13. The Assembly thus suggests that it be ensured that lustration laws and similar administrative measures comply with the requirements of a state based on the rule of law, and focus on threats to fundamental human rights and the democratisation process. Please see the "Guidelines to ensure that lustration laws and similar administrative measures comply with the requirements of a state based on the rule of law" as a reference text.”
I. THE GOVERNMENT’S PRELIMINARY OBJECTIONS
A. As to the compatibility of the complaint under Article 6 § 1 of the Convention with the provisions of the Convention
79. As at the admissibility stage, the Government maintained that the applicant’s negative security clearance of 19 March 1992 had primarily had damaging repercussions on his employment in the public administration, where he had occupied a leading position falling within the ambit of the notion of “public service”. Although his action of 1992 formally aimed at the protection of his personal integrity, it de facto concerned his employment in the public service, disputes over which were excluded from the scope of Article 6 § 1 of the Convention (see, e.g. Pellegrin v. France [GC], no. 28541/95, §§ 65-67, ECHR 1999-VIII). In their view, the proceedings at issue did not therefore enjoy ratione materiae the protection of Article 6 § 1 of the Convention.
80. The applicant contested that argument.
81. Relying on Resolution no. 1096 of the Parliamentary Assembly of the Council of Europe, the third party submitted that lustration, as such, was punitive in character and was capable of producing a wide range of effects in the economic and social sphere of the persons concerned. It also had an impact on their good name and reputation. Not all persons who were subject to lustration had necessarily to fall within the category of “public service”, which was excluded from the scope of Article 6 § 1 of the Convention. They maintained that the said Article, including all its procedural safeguards, applied to proceedings concerning lustration.
82. The Court recalls that it had already examined the question of the applicability of Article 6 § 1 of the Convention to the present proceedings at the admissibility stage. It observed that the outcome of the proceedings had no effects on the applicant’s employment. Should his employment in the public service be at stake, he had other means which were specifically designed for asserting his interests in this area, namely an action under section 18 (2) of the Lustration Act. The applicant’s action was however aimed at protecting his personal integrity. This being so, the action enjoyed the protection of the Article relied upon. The Court finds nothing to justify reaching a different conclusion now. The Government’s preliminary objection is therefore dismissed.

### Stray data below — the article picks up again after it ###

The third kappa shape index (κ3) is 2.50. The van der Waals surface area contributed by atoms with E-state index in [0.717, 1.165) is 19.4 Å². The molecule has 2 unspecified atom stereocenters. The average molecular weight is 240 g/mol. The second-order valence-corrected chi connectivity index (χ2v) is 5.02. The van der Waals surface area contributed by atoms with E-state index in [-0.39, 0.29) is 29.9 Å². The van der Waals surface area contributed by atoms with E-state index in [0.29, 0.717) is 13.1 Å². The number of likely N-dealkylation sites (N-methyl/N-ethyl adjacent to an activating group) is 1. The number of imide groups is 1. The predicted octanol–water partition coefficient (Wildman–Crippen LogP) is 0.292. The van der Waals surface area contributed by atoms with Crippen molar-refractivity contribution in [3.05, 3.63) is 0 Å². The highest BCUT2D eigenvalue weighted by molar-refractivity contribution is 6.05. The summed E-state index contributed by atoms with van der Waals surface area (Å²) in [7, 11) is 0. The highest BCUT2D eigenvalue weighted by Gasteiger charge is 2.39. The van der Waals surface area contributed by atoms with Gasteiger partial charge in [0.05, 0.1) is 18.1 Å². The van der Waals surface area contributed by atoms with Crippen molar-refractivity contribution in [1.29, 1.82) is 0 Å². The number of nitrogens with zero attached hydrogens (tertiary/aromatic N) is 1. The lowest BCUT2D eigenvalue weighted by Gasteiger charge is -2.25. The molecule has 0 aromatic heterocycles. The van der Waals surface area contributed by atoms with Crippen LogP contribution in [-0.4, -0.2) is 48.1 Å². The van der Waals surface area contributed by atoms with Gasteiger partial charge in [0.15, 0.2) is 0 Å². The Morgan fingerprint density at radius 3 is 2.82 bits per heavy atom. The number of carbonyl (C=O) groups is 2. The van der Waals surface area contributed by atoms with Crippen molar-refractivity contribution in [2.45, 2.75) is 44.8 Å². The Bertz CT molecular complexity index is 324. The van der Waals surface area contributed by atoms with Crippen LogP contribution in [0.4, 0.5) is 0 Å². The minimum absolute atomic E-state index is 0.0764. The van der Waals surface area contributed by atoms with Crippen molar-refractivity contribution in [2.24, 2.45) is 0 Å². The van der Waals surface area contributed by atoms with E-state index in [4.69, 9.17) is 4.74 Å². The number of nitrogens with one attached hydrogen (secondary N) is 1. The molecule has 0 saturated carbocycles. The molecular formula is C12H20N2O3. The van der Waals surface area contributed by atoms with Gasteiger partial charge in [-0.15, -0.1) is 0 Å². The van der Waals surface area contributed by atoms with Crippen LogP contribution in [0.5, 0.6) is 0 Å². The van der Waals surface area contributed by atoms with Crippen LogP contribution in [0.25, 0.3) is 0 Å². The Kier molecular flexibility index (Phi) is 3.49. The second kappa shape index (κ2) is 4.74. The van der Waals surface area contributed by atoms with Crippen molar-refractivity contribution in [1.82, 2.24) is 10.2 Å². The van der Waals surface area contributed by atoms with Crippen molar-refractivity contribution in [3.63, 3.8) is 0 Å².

B. As to the scope of the complaint under Article 8 of the Convention and its compatibility with the Convention
1. The applicant’s submissions
83. In his original application form the applicant complained of his registration in the ex-StB files, the issuance of a negative security clearance and the outcome of his proceedings, combined with the resulting repercussions on his personal life and social relations.
The applicant later specified that he understood that his “registration” in the former StB files indicated that there continued to exist records at the State’s disposal which linked him to the StB. He considered that such “continued registration” lacked a good legal basis and acceptable justification.
2. The Government’s submissions
84. The Government objected that the scope of the applicant’s original complaint under Article 8 of the Convention, as expressed in his initial submission and defined by the Court’s admissibility decision, did not cover his subsequent objections in respect of the continued existence of his StB file in the State’s hands, its legal framework, legitimacy and proportionality. They maintained that, in any event, the last-mentioned criteria were met.
85. As to the specific complaint regarding the issuance of the applicant’s security clearance, the Government asserted, as they had at the admissibility stage, that the primary effect of such clearance was that the applicant no longer qualified for certain leading posts in the public service.
Pursuant to section 9 (1) of the Lustration Act, the clearance was delivered exclusively into the hands of the person concerned. Under section 19 of that Act, any disclosure of the clearance or its contents without the consent of the person concerned was prohibited. Even an employer could not learn about the contents of the clearance unless the person concerned revealed it.
The applicant’s security clearance was therefore never meant to become public and it was relevant exclusively for his employment in the civil service, the right of access to which, as such, fell outside the scope of Article 8 of the Convention ratione materiae. If the clearance became public knowledge and produced any effects on the applicant’s private life, it was either the responsibility of the applicant himself or of a third person against whom the applicant could vindicate his rights.
3. The third party’s submissions
86. The third party submitted that, given their complex impact on the good name and reputation of the person concerned and the fact that personal data from secret registers was involved, lustration measures fell within the ambit of Article 8 of the Convention.